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• Intro / Home
• Historical Neighbors
• Street and Backyard

• Park and Green Places

• Shore and Wetlands

• Salt and Freshwater

• Tiny Neighbors
• Unwelcome Neighbors
• Occasional and
  Unexpected Neighbors

• Wildlife Sighting Log
• Resources

• Hours and Tours


 Tiny Neighbors
Tiny intro | Image: 1. 2. 3. 4. 5.

New York City’s tiniest visible neighbors, mostly insects, often escape notice. Of the approximately one million insect and related arthropod species known worldwide, 100,000 are native to North America, where species of dragonflies and damselflies alone number some 450 (from the world’s approximately 5,000 known species). Because of such overwhelming numbers, not even skilled entomologists can pinpoint exactly how many species are to be found within the city. The small selection here includes only benign, or harmless, or, to indulge in anthropomorphism, "good" insects; cockroaches, lice, bedbugs, and other unpopular creatures are dealt with elsewhere. Some of these tiny neighbors are well known, such as the Honey Bee, Praying Mantis, "Ladybug," Widow Skimmer dragonfly, and earthworm; others, such as the preadatory ichneumon wasp Megarrhysa lunator, will be unfamiliar to many.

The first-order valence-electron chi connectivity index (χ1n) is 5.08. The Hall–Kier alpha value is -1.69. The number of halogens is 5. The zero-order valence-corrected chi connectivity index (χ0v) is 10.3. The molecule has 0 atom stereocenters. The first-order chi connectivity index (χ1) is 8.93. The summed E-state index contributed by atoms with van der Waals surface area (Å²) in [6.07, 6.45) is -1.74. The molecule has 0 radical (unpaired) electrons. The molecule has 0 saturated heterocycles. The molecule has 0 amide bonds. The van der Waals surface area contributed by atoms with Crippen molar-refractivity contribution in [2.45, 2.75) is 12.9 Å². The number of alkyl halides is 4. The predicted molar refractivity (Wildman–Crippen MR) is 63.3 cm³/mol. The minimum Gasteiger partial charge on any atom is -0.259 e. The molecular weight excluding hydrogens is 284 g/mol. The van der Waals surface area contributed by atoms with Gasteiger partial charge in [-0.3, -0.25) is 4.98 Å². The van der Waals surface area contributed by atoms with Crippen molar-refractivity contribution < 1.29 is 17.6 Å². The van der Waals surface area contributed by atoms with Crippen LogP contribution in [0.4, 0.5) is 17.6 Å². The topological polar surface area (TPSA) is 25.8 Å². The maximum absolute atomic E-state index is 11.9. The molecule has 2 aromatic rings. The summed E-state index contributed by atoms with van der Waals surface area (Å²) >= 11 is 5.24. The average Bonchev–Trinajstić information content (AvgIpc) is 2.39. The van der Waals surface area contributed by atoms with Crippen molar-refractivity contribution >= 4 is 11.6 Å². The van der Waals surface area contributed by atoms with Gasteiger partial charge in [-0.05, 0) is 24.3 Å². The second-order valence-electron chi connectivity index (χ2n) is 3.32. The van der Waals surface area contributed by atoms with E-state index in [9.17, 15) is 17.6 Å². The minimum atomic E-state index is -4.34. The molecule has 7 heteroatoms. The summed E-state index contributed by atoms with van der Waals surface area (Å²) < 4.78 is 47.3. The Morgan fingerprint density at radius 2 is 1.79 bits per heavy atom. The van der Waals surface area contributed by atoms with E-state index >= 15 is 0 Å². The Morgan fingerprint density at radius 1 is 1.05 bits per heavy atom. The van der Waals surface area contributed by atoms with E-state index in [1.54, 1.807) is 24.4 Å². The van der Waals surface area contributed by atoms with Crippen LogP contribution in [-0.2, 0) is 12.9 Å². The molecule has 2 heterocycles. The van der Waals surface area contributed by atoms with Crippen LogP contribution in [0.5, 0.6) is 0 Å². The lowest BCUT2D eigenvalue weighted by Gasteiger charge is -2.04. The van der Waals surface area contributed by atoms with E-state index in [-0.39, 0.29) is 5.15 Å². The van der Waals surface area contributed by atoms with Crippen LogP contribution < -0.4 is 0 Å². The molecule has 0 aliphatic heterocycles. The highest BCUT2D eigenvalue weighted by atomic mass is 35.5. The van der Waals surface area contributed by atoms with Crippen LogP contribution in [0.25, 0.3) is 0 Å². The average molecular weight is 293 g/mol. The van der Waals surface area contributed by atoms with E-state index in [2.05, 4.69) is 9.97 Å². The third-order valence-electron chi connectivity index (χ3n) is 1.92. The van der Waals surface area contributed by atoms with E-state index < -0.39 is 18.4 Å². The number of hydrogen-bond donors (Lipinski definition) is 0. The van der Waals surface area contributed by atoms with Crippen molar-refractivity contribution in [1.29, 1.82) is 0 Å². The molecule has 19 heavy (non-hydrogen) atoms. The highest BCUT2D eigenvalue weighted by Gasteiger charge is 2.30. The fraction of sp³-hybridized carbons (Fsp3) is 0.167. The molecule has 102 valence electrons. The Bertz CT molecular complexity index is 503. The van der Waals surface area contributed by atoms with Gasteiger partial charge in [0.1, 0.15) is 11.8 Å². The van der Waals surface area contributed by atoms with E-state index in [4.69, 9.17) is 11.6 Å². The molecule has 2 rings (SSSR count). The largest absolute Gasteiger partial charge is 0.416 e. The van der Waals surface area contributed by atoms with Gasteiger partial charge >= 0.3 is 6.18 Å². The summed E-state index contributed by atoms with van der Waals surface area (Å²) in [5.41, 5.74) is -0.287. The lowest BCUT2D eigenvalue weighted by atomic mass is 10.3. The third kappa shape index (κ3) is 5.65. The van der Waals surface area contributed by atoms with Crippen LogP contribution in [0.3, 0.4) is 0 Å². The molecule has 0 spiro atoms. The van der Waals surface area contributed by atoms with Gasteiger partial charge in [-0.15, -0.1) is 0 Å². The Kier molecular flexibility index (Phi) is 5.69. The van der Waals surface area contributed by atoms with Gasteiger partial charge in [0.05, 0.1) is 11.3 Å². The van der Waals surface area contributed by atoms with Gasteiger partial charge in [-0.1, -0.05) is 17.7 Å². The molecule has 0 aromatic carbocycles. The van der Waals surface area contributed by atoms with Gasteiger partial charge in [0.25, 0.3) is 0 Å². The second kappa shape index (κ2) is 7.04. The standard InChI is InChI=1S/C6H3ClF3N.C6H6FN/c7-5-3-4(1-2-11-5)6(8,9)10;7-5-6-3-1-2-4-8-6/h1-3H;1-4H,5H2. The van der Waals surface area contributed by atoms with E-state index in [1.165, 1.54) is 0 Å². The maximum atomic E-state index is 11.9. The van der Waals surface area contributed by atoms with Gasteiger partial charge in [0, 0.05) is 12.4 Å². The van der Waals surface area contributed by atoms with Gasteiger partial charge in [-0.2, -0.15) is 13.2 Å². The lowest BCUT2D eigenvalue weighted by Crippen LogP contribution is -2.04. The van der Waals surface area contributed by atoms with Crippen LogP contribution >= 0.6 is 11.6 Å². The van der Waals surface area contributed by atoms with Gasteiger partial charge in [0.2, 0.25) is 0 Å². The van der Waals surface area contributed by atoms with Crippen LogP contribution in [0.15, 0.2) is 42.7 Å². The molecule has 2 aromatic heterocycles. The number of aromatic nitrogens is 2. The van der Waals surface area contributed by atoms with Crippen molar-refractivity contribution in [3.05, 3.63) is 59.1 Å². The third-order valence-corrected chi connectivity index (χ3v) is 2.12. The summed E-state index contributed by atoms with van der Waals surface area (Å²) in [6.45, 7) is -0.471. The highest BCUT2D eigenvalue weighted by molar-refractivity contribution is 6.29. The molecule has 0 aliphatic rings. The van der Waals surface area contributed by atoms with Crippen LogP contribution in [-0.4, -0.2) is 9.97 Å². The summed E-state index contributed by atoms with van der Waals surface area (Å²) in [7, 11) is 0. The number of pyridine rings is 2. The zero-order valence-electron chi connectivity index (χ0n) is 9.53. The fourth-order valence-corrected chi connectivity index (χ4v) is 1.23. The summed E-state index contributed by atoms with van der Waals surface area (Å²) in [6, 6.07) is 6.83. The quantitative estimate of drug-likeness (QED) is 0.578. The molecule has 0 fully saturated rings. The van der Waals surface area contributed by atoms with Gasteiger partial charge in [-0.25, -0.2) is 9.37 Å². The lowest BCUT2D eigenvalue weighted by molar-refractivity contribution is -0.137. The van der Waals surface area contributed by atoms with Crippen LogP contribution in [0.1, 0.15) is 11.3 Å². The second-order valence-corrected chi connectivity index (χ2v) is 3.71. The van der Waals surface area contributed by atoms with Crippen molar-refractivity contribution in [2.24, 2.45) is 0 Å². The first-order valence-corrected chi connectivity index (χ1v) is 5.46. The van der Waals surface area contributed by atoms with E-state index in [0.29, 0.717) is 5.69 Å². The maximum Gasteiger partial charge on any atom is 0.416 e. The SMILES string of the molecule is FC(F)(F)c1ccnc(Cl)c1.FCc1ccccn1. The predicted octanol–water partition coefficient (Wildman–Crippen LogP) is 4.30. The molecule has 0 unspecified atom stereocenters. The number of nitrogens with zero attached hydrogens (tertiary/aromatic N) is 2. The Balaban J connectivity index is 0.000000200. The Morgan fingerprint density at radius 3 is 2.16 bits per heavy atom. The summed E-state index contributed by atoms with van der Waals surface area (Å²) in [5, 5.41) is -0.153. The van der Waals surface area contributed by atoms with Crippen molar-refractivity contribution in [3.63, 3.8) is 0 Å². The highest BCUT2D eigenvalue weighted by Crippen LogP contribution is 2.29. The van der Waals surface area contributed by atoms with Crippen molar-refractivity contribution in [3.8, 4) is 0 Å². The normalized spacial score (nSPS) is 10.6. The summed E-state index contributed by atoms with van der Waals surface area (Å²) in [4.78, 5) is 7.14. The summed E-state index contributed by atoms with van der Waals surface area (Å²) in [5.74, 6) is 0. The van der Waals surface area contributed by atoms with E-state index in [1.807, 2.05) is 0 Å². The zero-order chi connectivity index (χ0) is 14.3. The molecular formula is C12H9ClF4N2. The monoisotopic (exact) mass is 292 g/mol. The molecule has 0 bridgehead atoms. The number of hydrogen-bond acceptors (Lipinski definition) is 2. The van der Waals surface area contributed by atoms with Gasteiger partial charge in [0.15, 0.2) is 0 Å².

Although there are approximately 300,000 known beetle species worldwide, more than twice as many as the approximately 125,000 lepidoptera (butterfly and moth) species, illustrated books on the latter easily outnumber those devoted to beetles, and so lepidoptera predominate in this section. The reasons are simple – eye-catching wing colors and patterns, larger size, and the fluttery flight of many of these insects make them more likely to be noticed and studied, by both casual observers and enthusiasts. Zoological artists through the centuries have also been attracted to butterflies and moths, and have documented them in sumptuously illustrated entomologies of the first rank.

Check out the sighting log to record your interaction with some of the native New York City wildlife featured in Urban Neighbors. You may also browse the sighting log by animal, borough, park or natural area, and/or habitat to view a sighting you have submitted or to read others’ observations.





Eastern Tiger Swallowtail/


Ailanthus Silkmoth / NYPL


Cecropia Silkmoth / NYPL


Damselflies / NYPL


Earthworm / NYPL

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